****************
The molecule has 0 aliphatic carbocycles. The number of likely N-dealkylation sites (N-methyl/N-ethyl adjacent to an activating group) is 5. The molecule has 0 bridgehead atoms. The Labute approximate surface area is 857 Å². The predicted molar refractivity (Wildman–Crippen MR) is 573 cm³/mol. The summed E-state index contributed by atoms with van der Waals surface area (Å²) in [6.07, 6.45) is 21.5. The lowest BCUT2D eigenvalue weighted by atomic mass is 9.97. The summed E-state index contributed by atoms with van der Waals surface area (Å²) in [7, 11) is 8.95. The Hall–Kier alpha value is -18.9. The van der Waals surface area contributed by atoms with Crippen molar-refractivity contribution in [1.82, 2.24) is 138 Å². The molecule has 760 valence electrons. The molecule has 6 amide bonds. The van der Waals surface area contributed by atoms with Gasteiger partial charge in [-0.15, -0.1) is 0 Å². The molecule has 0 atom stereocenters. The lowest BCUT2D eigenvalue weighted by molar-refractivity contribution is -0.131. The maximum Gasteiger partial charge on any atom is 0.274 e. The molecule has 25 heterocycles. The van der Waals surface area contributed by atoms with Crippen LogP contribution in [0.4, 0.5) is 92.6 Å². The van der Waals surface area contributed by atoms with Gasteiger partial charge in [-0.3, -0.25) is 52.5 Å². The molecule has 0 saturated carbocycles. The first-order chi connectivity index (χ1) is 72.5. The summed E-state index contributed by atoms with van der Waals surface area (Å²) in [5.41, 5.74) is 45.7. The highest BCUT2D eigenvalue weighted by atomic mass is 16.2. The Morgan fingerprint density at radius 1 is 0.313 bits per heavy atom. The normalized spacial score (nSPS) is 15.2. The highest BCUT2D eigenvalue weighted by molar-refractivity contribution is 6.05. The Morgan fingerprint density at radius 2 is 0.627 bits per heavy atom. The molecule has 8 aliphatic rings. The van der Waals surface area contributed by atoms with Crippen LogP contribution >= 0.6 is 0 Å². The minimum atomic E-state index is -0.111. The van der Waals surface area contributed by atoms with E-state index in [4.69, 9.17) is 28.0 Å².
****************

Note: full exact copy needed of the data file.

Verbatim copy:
The molecule has 0 aliphatic carbocycles. The number of likely N-dealkylation sites (N-methyl/N-ethyl adjacent to an activating group) is 5. The molecule has 0 bridgehead atoms. The Labute approximate surface area is 857 Å². The predicted molar refractivity (Wildman–Crippen MR) is 573 cm³/mol. The summed E-state index contributed by atoms with van der Waals surface area (Å²) in [6.07, 6.45) is 21.5. The lowest BCUT2D eigenvalue weighted by atomic mass is 9.97. The summed E-state index contributed by atoms with van der Waals surface area (Å²) in [7, 11) is 8.95. The Hall–Kier alpha value is -18.9. The van der Waals surface area contributed by atoms with Crippen molar-refractivity contribution in [1.82, 2.24) is 138 Å². The molecule has 760 valence electrons. The molecule has 6 amide bonds. The van der Waals surface area contributed by atoms with Gasteiger partial charge in [-0.15, -0.1) is 0 Å². The molecule has 0 atom stereocenters. The lowest BCUT2D eigenvalue weighted by molar-refractivity contribution is -0.131. The maximum Gasteiger partial charge on any atom is 0.274 e. The molecule has 25 heterocycles. The van der Waals surface area contributed by atoms with Crippen LogP contribution in [0.4, 0.5) is 92.6 Å². The van der Waals surface area contributed by atoms with Gasteiger partial charge in [-0.3, -0.25) is 52.5 Å². The molecule has 0 saturated carbocycles. The first-order chi connectivity index (χ1) is 72.5. The summed E-state index contributed by atoms with van der Waals surface area (Å²) in [5.41, 5.74) is 45.7. The highest BCUT2D eigenvalue weighted by atomic mass is 16.2. The Morgan fingerprint density at radius 1 is 0.313 bits per heavy atom. The normalized spacial score (nSPS) is 15.2. The highest BCUT2D eigenvalue weighted by molar-refractivity contribution is 6.05. The Morgan fingerprint density at radius 2 is 0.627 bits per heavy atom. The molecule has 8 aliphatic rings. The van der Waals surface area contributed by atoms with Crippen LogP contribution >= 0.6 is 0 Å². The minimum atomic E-state index is -0.111. The van der Waals surface area contributed by atoms with E-state index in [4.69, 9.17) is 28.0 Å².